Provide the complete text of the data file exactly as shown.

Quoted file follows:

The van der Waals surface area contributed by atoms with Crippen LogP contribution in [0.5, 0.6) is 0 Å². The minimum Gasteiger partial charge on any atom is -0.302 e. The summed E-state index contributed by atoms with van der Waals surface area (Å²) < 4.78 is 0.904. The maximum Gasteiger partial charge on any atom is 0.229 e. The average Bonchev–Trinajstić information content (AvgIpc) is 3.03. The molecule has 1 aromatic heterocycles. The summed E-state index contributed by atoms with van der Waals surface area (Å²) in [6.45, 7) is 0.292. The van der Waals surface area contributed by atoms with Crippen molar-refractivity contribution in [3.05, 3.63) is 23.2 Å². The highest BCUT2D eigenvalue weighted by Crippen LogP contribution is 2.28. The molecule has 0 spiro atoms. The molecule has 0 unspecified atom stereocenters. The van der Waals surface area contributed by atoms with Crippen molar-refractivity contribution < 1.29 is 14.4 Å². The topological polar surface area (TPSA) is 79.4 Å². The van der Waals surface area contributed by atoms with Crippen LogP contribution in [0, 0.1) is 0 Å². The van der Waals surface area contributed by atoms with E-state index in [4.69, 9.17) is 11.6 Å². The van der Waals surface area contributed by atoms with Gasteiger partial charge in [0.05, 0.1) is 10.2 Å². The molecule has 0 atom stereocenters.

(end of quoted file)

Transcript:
The van der Waals surface area contributed by atoms with Crippen LogP contribution in [0.5, 0.6) is 0 Å². The minimum Gasteiger partial charge on any atom is -0.302 e. The summed E-state index contributed by atoms with van der Waals surface area (Å²) < 4.78 is 0.904. The maximum Gasteiger partial charge on any atom is 0.229 e. The average Bonchev–Trinajstić information content (AvgIpc) is 3.03. The molecule has 1 aromatic heterocycles. The summed E-state index contributed by atoms with van der Waals surface area (Å²) in [6.45, 7) is 0.292. The van der Waals surface area contributed by atoms with Crippen molar-refractivity contribution in [3.05, 3.63) is 23.2 Å². The highest BCUT2D eigenvalue weighted by Crippen LogP contribution is 2.28. The molecule has 0 spiro atoms. The molecule has 0 unspecified atom stereocenters. The van der Waals surface area contributed by atoms with Crippen molar-refractivity contribution < 1.29 is 14.4 Å². The topological polar surface area (TPSA) is 79.4 Å². The van der Waals surface area contributed by atoms with Crippen LogP contribution in [0, 0.1) is 0 Å². The van der Waals surface area contributed by atoms with E-state index in [4.69, 9.17) is 11.6 Å². The van der Waals surface area contributed by atoms with Gasteiger partial charge in [0.05, 0.1) is 10.2 Å². The molecule has 0 atom stereocenters.